The races in 2012 will visit the ports of St. Malo in France, Lisbon in Portugal, Cadiz and La Coruna in Spain, from where they will set sail on the last leg of their races to their final host port, Dublin.

Eamonn O'Reilly, CEO of Dublin Port Company that manages Dublin Port said, "I am delighted to welcome the Tall Ships Races to Dublin Port, Ireland's premier port. The Port handles 50% of all Ireland's imports and exports, making it a significant facilitator of Ireland's economy. In addition it welcomes 1.7 million tourists through the ferry companies operating there and 2010 saw an additional 130,000 tourists and crew from the 85 cruise ship calls to the Port "

Looking for further reading on Tall Ships in Ireland? Click the links below:

Click this link to read all our Tall Ships Stories on one handy page


Previewing Ireland's Tall Ships 2011 Season


Can Ireland Get a New Tall Ship?

Published in Tall Ships
So far 23 Tall Ships are registered to be sailing into Waterford next year for the prestigious Tall Ships Races. Most of the entrants had participated in the previous race that was last held in the south-eastern city in 2005. Other vessels are expected to visit for the first time, for the four-day maritime spectacle. 

Waterford City will host day and night-time festivities, culminating with the 'Parade of Sail' on 3 July. On that day the fleet will set-sail down the Suir Estuary and head around Ireland's western seaboard on the first race leg bound for Greenock, Scotland.

The following 'Class A' (the largest tall ships) are so far confirmed: Christian Radich (Norway), Eendracht (Netherlands), Europa (Netherlands), Kaliakra (Bulgaria), Lord Nelson (UK), Pogoria (Poland), Royalist (UK) and the Wylde Swan from The Netherlands.

In 'Class B' vessels include the Jolie Brise, Maybe, Moosk, Provident, Swan, Spirit of Fairbridge, all from the UK. The category also includes Gedania (Poland), John Laing (UK), Ocean Spirit of Moray (UK) and Spaniel (Latvia) and two vessels from Belgium, the Rupel and Tomidi.

In addition the Dutch Urania is the first 'Class D' entrant to register for the Waterford event.

The Tall Ships Races is presented by Szczecin and organised by Sail Training International. Further information on participating as a sail trainee in The Tall Ships Races 2011 contact 051 849640 or www.waterfordtallshipsrace.ie and www.facebook.com/enjoywaterford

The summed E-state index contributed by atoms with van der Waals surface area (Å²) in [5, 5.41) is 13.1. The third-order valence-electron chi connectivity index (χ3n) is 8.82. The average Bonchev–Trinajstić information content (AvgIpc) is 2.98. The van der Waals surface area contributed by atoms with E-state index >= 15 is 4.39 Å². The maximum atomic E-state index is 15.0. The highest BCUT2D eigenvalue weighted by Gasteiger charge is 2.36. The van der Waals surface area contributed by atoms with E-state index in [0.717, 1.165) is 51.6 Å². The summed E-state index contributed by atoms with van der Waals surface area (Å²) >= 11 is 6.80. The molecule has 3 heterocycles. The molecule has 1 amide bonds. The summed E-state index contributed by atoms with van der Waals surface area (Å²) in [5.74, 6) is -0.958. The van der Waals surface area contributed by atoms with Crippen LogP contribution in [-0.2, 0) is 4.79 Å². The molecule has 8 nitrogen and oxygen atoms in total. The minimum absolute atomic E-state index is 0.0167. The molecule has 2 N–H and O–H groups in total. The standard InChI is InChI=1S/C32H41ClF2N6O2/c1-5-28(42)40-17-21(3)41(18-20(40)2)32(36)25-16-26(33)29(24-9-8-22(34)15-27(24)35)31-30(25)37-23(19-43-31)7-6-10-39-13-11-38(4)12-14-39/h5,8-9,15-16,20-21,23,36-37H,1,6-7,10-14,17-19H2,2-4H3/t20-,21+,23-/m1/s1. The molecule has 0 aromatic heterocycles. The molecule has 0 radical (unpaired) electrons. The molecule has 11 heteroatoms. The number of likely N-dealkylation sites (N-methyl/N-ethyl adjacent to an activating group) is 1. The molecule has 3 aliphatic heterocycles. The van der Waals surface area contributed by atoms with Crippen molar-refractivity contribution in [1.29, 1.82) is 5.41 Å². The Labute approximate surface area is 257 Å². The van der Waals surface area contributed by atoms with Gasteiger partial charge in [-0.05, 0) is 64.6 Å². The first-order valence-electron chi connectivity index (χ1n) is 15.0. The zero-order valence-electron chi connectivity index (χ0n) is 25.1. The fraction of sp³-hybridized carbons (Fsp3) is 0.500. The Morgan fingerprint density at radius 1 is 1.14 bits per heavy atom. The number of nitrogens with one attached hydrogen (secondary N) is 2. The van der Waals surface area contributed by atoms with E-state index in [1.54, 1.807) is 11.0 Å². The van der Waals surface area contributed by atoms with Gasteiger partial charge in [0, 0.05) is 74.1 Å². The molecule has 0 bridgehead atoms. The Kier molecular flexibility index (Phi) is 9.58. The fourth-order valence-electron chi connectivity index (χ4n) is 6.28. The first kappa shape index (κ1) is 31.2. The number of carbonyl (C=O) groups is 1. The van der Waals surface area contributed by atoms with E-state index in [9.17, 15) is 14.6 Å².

Looking for further reading on Tall Ships in Ireland? Click the links below:

Click this link to read all our Tall Ships Stories on one handy page


Previewing Ireland's Tall Ships 2011 Season


Can Ireland Get a New Tall Ship?

Published in Tall Ships

The Half Ton Class was created by the Offshore Racing Council for boats within the racing band not exceeding 22'-0". The ORC decided that the rule should "....permit the development of seaworthy offshore racing yachts...The Council will endeavour to protect the majority of the existing IOR fleet from rapid obsolescence caused by ....developments which produce increased performance without corresponding changes in ratings..."

When first introduced the IOR rule was perfectly adequate for rating boats in existence at that time. However yacht designers naturally examined the rule to seize upon any advantage they could find, the most noticeable of which has been a reduction in displacement and a return to fractional rigs.

After 1993, when the IOR Mk.III rule reached it termination due to lack of people building new boats, the rule was replaced by the CHS (Channel) Handicap system which in turn developed into the IRC system now used.

The IRC handicap system operates by a secret formula which tries to develop boats which are 'Cruising type' of relatively heavy boats with good internal accommodation. It tends to penalise boats with excessive stability or excessive sail area.

Competitions

The most significant events for the Half Ton Class has been the annual Half Ton Cup which was sailed under the IOR rules until 1993. More recently this has been replaced with the Half Ton Classics Cup. The venue of the event moved from continent to continent with over-representation on French or British ports. In later years the event is held biennially. Initially, it was proposed to hold events in Ireland, Britain and France by rotation. However, it was the Belgians who took the ball and ran with it. The Class is now managed from Belgium. 

At A Glance – Half Ton Classics Cup Winners

  • 2017 – Kinsale – Swuzzlebubble – Phil Plumtree – Farr 1977
  • 2016 – Falmouth – Swuzzlebubble – Greg Peck – Farr 1977
  • 2015 – Nieuwport – Checkmate XV – David Cullen – Humphreys 1985
  • 2014 – St Quay Portrieux – Swuzzlebubble – Peter Morton – Farr 1977
  • 2013 – Boulogne – Checkmate XV – Nigel Biggs – Humphreys 1985
  • 2011 – Cowes – Chimp – Michael Kershaw – Berret 1978
  • 2009 – Nieuwpoort – Général Tapioca – Philippe Pilate – Berret 1978
  • 2007 – Dun Laoghaire – Henri-Lloyd Harmony – Nigel Biggs – Humphreys 1980~
  • 2005 – Dinard – Gingko – Patrick Lobrichon – Mauric 1968
  • 2003 – Nieuwpoort – Général Tapioca – Philippe Pilate – Berret 1978